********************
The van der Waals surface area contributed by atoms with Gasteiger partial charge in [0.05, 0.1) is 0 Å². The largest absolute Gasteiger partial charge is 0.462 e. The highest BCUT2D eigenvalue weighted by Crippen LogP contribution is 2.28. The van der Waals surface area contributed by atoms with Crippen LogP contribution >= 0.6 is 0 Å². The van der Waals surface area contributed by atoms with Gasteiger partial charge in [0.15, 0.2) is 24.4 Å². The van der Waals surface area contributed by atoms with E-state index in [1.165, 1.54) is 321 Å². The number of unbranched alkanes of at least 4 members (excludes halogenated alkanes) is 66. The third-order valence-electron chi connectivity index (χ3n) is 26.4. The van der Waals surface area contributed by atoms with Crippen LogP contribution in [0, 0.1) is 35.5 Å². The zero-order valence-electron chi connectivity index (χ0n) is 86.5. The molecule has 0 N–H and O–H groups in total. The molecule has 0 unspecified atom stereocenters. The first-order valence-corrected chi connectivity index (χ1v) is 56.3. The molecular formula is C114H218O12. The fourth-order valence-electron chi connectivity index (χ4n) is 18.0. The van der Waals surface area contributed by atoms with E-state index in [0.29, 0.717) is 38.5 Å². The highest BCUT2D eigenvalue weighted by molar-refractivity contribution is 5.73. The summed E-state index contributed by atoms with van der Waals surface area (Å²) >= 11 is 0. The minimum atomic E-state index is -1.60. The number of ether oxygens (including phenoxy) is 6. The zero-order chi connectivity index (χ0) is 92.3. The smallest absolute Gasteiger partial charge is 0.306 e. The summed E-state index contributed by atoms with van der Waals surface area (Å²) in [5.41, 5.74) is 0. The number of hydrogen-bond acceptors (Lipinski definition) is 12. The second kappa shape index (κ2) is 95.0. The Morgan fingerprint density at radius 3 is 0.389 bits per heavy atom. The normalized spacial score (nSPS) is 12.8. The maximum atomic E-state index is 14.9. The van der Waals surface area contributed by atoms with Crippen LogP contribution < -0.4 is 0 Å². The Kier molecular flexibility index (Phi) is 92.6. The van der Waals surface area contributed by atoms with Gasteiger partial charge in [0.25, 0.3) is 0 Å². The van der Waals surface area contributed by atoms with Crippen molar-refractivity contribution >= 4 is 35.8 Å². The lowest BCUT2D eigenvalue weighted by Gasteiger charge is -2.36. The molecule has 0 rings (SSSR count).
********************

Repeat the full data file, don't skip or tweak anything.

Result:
The van der Waals surface area contributed by atoms with Gasteiger partial charge in [0.05, 0.1) is 0 Å². The largest absolute Gasteiger partial charge is 0.462 e. The highest BCUT2D eigenvalue weighted by Crippen LogP contribution is 2.28. The van der Waals surface area contributed by atoms with Crippen LogP contribution >= 0.6 is 0 Å². The van der Waals surface area contributed by atoms with Gasteiger partial charge in [0.15, 0.2) is 24.4 Å². The van der Waals surface area contributed by atoms with E-state index in [1.165, 1.54) is 321 Å². The number of unbranched alkanes of at least 4 members (excludes halogenated alkanes) is 66. The third-order valence-electron chi connectivity index (χ3n) is 26.4. The van der Waals surface area contributed by atoms with Crippen LogP contribution in [0, 0.1) is 35.5 Å². The zero-order valence-electron chi connectivity index (χ0n) is 86.5. The molecule has 0 N–H and O–H groups in total. The molecule has 0 unspecified atom stereocenters. The first-order valence-corrected chi connectivity index (χ1v) is 56.3. The molecular formula is C114H218O12. The fourth-order valence-electron chi connectivity index (χ4n) is 18.0. The van der Waals surface area contributed by atoms with E-state index in [0.29, 0.717) is 38.5 Å². The highest BCUT2D eigenvalue weighted by molar-refractivity contribution is 5.73. The summed E-state index contributed by atoms with van der Waals surface area (Å²) >= 11 is 0. The minimum atomic E-state index is -1.60. The number of ether oxygens (including phenoxy) is 6. The zero-order chi connectivity index (χ0) is 92.3. The smallest absolute Gasteiger partial charge is 0.306 e. The summed E-state index contributed by atoms with van der Waals surface area (Å²) in [5.41, 5.74) is 0. The number of hydrogen-bond acceptors (Lipinski definition) is 12. The second kappa shape index (κ2) is 95.0. The Morgan fingerprint density at radius 3 is 0.389 bits per heavy atom. The normalized spacial score (nSPS) is 12.8. The maximum atomic E-state index is 14.9. The van der Waals surface area contributed by atoms with Crippen LogP contribution < -0.4 is 0 Å². The Kier molecular flexibility index (Phi) is 92.6. The van der Waals surface area contributed by atoms with Gasteiger partial charge in [0.25, 0.3) is 0 Å². The van der Waals surface area contributed by atoms with Crippen molar-refractivity contribution >= 4 is 35.8 Å². The lowest BCUT2D eigenvalue weighted by Gasteiger charge is -2.36. The molecule has 0 rings (SSSR count).